Oh, and I haven't mentioned this yet but I totally have to get a colonoscopy on Friday. Which you can't do when you're pregnant (there's anesthesia involved), so I think I'm going to ask them to check my hCG level on Tuesday just to be certain I'm in the clear.

Why am I getting a colonoscopy, you wonder? Because I've been having some digestive issues and there's a family history of polyps. Since Mr. Hope and I are trying to get preggers, the gastroenterologist thinks I should go ahead and get checked out now instead of waiting 10 months or longer to find out there's a problem.

I never ever thought I'd feel so old while still being relatively young.

Thursday, September 25, 2014

you've got to be kidding me.

Last night I started to feel a little crampy, like I do when I ovulate. Only, I'm fairly certain I ovulated a week ago Wednesday (I tend to feel my ovulation). Foolishly, and like most women who want a baby really, really badly, I had a fleeting thought about implantation cramps. But then I put it out of my mind.

Today was one of those days that was just good, plain and simple. Ever since Mr. Hope and I made the decision to pursue embryo adoption at the same time we are going through our third and final IVF with our own genetic material, I've felt happier and more at peace than I have in ages. And even though my job is totally cray cray right now, and tensions are super-high in the office, today just felt light.

So there I was, laughing with some coworkers and marveling at this more-than-bearable lightness when WHAM.

I discover I am bleeding.

On cycle day (CD) 18.

A full seven days before my period is due.

What. the. fuck.

Before my fellow infertiles/baby-hungry mamas-to-be even think  the words "implantation bleeding," you should know that A) it was bright scarlet and B) there was more there than could comfortably be considered spotting.

Thus began frequent bathroom trips to monitor said bleeding. Thin, watery scarlet turned to even thinner pink. Then it turned a darker cherry and got slightly thicker before retreating back to watery scarlet or pink. I only see it when I wipe or check my cervix. It's not even enough to warrant a pad.

My boobs aren't sore, and when I took my temp tonight it was 97.6 (my luteal temps average between 98.0 and 99.8, though I'm not an official temper because it just seems like too much of a hassle). So, really, all signs are pointing to this:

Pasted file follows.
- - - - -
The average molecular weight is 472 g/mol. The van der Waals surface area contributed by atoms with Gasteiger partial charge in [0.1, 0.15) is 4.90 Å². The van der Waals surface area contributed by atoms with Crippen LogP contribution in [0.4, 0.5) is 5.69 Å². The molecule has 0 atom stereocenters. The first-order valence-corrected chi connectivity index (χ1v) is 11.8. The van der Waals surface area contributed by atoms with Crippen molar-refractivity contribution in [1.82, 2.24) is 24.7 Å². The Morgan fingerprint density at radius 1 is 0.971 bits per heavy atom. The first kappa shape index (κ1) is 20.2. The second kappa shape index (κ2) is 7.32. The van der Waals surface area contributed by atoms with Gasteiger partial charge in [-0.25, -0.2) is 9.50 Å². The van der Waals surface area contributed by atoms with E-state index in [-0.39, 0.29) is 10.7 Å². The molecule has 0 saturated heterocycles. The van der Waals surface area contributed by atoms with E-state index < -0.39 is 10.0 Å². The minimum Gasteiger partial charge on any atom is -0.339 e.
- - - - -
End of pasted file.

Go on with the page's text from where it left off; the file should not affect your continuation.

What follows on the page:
I got my mofo period ON CYCLE DAY 18.

I have never in my whole life and 26 years of menses had a cycle this short. Ever. And, coming on the heels of my last cycle - in which my period arrived a full 9 days late and was so super-light that I actually took a couple of pregnancy tests afterward (cheapie Wondfo strips so as not to break the bank) - I can't help but think: Is this it?

Am I hurtling toward menopause a full year and some change before I turn 40?

Seriously, WHAT THE FUCK?

Wednesday, September 24, 2014

from contemplation to preparation.

Last night I had dinner with Kindred Spirit, a woman I met through my local Resolve support group back when my diagnosis was still new. We bonded pretty quickly due to the fact that we were both DOR gals, close in age, had married later in life, and had similar mother issues, among other things. We'd only attended a few of the same meetings, but kept in touch through a secret Facebook group.

I'd had a bit of a breakdown a couple of months ago that led to me posting in said FB group about my anger and frustration. Also this:

I wish I could let go of this need to have a biological child of my own but it's literally been YEARS and I can't get past it. And even when I think that *maybe* I could get to a place of peace with going the donor embryo route I am convinced that it, too, would end in failure and that would gut me.

Kindred commented on the post that night to let me know that she and her husband had decided to pursue embryo adoption after their yearlong break. I knew they'd started down that road previously but had run into some setbacks, and hearing this news made me so incredibly happy. Kindred and I started messaging back and forth about how she came to this decision and how soon she'd be starting this new leg of her journey.

In the Transtheoretical Model of Change, behavior that leads to change must pass through several stages: precontemplation (no intent to change, sometimes not even aware that change is necessary); contemplation (aware a problem exists, thinking about overcoming it, no commitment to action); preparation (intending to take action); action (what it sounds like); and maintenance (also what it sounds like).

I was still stuck in the contemplation phase. (Kindred, on the other hand, had moved into preparation/action.)

Fast forward five weeks. Kindred adds me to another secret Facebook group, this one centered on embryo adoption. At first I was taken aback. I mean, I wasn't there yet. I still hadn't answered a very kind email from a woman I hadn't met, referred to me by my in-person support group, who was using donor embryos and offered to meet up for dinner to discuss. (Which reminds me: I need to answer that email, STAT, with a big fat apology included.)

At first, I didn't check into the group that often. When I did, I didn't like or comment on anything. I just lurked. But then Kindred posted something, so I liked it. And then some ladies shared their good news (like first-ever positive pregnancy tests, something which still eludes me) and I liked that, too. And then one day there was a post about something only tangentially related to fertility that I felt compelled to comment on.